GEORGINA BOYES The Imagined Village: Culture, Ideology And The English Folk Revival (No Masters Co-Operative Limited)


Given that the BBC Radio 2 Folk Award-winning collective bagged their name from it, it might be presumed that “The Imagined Village” would be a gentle introduction into the world of English folk. It’s nothing of the sort, perhaps not unfortunately, but the first few chapters read like a dry-as-dust academic thesis that exists only to be dutifully ploughed (ha!) through by future researchers. And then suddenly, round about chapter three, “The Imagined Village” becomes  gripping, page-turning, edge-of-seat drama as it details the connivances and machinations of leading figures of the folk revival movement as they conspire to separate the songs and traditions from the very people they’re “collecting” (a convenient euphemism for stealing, in some instances) them from.  Shady figures abound, especially one Rolf Gardiner, a Nazi-sympathising landowner seeking to co-opt morris dancing traditions for his own ends. The book is also, perhaps unsurprisingly given the period it surveys, rife with sexism, the cover picture showing female folk dancers being a rare but necessary corrective.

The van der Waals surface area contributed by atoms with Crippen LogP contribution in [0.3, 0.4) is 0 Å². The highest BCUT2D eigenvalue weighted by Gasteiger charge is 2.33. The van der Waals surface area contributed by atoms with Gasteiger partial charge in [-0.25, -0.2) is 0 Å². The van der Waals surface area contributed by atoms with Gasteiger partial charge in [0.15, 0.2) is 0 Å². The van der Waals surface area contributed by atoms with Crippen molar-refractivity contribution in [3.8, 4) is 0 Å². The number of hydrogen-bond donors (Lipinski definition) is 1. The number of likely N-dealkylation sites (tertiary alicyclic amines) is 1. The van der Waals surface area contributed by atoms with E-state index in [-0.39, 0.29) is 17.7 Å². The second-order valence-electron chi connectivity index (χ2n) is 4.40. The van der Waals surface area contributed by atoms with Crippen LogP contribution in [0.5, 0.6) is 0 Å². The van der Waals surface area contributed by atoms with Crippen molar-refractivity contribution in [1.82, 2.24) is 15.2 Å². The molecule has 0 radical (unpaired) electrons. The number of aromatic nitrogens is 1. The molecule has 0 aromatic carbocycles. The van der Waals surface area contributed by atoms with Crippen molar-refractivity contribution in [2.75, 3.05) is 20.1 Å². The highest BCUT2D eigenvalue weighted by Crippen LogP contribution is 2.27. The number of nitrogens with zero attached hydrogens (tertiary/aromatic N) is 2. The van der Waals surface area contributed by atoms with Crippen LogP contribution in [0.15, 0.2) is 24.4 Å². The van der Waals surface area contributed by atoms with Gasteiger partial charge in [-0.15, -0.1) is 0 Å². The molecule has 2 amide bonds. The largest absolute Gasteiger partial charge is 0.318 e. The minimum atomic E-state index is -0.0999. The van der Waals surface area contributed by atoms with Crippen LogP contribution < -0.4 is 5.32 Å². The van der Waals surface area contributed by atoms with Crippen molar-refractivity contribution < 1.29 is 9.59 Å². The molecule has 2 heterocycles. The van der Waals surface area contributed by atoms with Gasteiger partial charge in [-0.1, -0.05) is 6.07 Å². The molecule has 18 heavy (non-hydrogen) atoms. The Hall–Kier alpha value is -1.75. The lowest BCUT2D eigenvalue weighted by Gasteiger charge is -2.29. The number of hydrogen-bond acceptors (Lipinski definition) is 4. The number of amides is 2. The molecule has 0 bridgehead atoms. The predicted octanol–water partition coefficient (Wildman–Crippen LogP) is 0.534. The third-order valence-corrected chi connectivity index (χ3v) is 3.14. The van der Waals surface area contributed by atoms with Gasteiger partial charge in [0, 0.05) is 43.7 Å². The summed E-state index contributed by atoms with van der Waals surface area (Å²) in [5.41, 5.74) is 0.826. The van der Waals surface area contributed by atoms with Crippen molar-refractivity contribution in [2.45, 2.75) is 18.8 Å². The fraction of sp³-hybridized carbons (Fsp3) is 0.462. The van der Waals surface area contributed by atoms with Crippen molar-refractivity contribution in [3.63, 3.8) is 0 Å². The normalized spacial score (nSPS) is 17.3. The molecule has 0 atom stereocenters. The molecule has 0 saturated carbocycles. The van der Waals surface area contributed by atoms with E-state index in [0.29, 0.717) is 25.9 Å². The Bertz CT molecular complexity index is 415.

A bit specialised for my tastes, admittedly – the index skips from Fabian Society to Fascists without stopping at Fairport Convention, for instance- I nevertheless found “The Imagined Village” to be an eventually fascinating survey of a resurgent subculture and those who would kill it with their own perceived kindness.